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- A Wreck With An Acre Of Jungle
- Ah, Fame!
- Another Murder
- A Bank Robbery and A Gun Battle
- The Fellow Who Was Killed Five Years Ago
- The Prospective Buyer
- Expecting Another Corpse
- The Man
- Mr. Thompson's Wife
- One of the Gang
- The Driver
- A Body Full of Slugs
A Wreck with an Acre of Jungle
The ramshackle house, battered by years of inattention, was hidden in high brush and tangled young trees. The porch had sagged and the window glass had disappeared and the roof, luxuriant with moss, was rotted in spots.
“This?” Micheline Moore said incredulously, sweeping her arm in the direction of the house, “this is what you expect to sell?”
Paul Corey pinched his lower lip with thumb and forefinger and studied the building. His grey eyes held a trace of disappointment.
“It’s certainly a wreck, Mich,” he admitted; “it’s an acre of jungle with a ruin in the middle.” His fingers moved upward and pinched the bridge of his long nose. “But not hopeless; it’s a good piece of land. The house can be fixed and the lake is convenient. It’ll cost money for improvements, but that’s why the price is so cheap.”
They pushed their way through the bushes and climbed on the porch.
“The lumber’s good, Mich,” Corey said and kicked the planking heavily.
Micheline stepped through the doorway and Corey followed her, his hair, not quite six feet from the soles of his feet, brushing the top of the frame. Inside the bare rooms were scattered with refuse from past picnickers and tramps.
“It’s not too bad,” Micheline said, encouraged by their examination; “a woman’s imagination could accomplish wonders.”
Corey twisted his lean frame through a maze of broken furniture. “Let’s look at the foundation.” He tried to open the cellar door but it was wedged fast by a sprung board. He pulled and pounded and labored until he had managed to open it several inches. Using a stout piece of lumber he inserted it in the crack and pried the door free.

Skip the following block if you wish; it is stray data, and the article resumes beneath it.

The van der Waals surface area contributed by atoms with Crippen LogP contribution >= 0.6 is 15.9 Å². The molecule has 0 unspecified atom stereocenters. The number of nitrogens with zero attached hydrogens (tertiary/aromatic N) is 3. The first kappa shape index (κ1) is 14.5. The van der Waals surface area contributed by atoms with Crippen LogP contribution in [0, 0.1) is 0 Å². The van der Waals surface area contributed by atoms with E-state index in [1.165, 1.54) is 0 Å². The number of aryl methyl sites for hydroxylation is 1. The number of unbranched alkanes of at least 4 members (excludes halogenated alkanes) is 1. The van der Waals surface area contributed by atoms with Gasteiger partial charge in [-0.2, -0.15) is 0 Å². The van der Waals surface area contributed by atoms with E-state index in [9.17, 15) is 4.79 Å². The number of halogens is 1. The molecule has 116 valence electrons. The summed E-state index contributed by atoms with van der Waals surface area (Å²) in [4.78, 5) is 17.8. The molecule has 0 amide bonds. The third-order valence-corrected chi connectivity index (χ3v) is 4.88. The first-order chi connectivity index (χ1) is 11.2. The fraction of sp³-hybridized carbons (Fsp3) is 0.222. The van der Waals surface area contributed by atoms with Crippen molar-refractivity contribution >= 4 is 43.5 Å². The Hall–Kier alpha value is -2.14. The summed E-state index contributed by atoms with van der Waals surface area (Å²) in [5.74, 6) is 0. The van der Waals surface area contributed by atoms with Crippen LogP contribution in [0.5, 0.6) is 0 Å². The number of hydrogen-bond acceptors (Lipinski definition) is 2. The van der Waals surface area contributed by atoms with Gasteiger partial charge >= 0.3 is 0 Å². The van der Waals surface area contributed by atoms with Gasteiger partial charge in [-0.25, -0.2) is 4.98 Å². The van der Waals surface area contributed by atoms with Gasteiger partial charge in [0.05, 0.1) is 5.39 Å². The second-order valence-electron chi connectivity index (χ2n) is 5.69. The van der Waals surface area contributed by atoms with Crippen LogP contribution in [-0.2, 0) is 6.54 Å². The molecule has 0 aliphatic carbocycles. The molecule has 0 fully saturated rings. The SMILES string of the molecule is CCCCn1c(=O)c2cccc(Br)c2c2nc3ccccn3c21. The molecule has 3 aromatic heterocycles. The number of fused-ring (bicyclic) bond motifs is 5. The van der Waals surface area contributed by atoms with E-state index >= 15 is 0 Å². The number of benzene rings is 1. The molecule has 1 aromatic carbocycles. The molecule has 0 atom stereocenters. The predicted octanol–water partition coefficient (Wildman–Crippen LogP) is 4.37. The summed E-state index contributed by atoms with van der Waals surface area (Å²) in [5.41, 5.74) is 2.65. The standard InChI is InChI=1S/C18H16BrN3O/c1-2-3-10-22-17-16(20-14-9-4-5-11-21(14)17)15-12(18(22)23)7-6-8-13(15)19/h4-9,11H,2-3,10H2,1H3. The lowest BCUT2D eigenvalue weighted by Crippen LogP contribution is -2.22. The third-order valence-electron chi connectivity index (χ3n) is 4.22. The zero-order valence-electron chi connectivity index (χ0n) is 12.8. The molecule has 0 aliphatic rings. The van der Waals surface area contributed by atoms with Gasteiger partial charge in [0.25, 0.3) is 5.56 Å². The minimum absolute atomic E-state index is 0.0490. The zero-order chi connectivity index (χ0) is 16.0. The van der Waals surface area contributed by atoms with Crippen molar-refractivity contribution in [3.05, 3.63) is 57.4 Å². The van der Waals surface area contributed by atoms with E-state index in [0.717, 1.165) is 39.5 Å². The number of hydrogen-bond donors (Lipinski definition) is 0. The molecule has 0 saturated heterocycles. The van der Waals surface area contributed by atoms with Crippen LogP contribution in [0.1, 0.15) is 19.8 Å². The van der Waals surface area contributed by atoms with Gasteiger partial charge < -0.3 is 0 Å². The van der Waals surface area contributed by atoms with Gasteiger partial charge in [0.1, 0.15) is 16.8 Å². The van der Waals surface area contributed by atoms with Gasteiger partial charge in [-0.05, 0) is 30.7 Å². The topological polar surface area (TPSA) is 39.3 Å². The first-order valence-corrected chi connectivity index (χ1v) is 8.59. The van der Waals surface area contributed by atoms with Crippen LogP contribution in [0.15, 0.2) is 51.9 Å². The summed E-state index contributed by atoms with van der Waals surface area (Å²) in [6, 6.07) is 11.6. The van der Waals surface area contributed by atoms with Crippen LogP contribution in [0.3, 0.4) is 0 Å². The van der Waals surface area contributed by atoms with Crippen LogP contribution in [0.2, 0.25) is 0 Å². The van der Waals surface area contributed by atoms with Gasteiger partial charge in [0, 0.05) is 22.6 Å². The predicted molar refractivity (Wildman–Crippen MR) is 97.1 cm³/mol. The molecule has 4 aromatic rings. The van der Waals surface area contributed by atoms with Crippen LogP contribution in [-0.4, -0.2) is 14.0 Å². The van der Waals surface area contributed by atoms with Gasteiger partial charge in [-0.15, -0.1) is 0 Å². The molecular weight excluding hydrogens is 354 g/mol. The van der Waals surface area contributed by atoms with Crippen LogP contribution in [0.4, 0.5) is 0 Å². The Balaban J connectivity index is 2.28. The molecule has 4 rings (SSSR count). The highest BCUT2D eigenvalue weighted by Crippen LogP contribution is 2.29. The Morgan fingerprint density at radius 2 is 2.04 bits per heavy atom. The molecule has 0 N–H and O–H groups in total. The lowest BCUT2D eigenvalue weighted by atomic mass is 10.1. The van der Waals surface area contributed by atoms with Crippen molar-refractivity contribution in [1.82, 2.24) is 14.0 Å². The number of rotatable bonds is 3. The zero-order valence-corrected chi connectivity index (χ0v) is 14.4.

They went down the rickety stairs.
The cellar was completely dark; no windows nor holes let in the daylight. He turned on the flashlight he had taken from his pocket and shone it over the dusty concrete floor and walls.
Micheline said uneasily, “It’s creepy here.”
The remnants of a packing case leaned against the corner of the cellar. Corey pulled the warped wood away from the wall. The sides, cracked and curling into thin strips, collapsed at his feet. A cloud of dust billowed around them, then slowly cleared.
Micheline screamed, weakly but earnestly.
The dust-dimmed rays of the flashlight were reflected by a white skull.
The unexpected discovery combined with Micheline’s cry made Corey juggle the light nervously in his hand. It took him several minutes of shaky conversation with her before he recovered his poise enough to step closer, spraying the beam around the floor. Micheline glued herself up against him, twining her fingers in his suit.
“Don’t be frightened, Mich,” Corey said dully, preoccupied with his examination. The skull had its customary grin weirdly altered by the lack of its two front teeth. Ribs of the skeleton stuck up sharply in the air, but the rest of the bones were hidden by the dirt and debris.
“I—I’m—n—not,” Micheline stammered. “Paul! Let’s—get out of here!”
“Hmm,” he replied, paying no attention to her. A glint of metal appeared under his delicate probing and he extracted a tarnished cigarette case. Just underneath an elaborate “Kid” engraved on the lid was a hole, the thickness of a finger, punched through the metal. He shifted the flashlight from the case back to the skeleton. One of the lower ribs had been splintered halfway down its curved length.
Micheline had silently watched his flashlight focus on the cigarette case and the bones. “Bullet hole?” she quavered.
“I think so,” Corey answered. He turned around with difficulty, hampered by her tight embrace. “We’ll go back to town now. The police have to be notified; we can come back with them again after we have lunch.”
“Lunch, ugh!” Micheline said and shivered.
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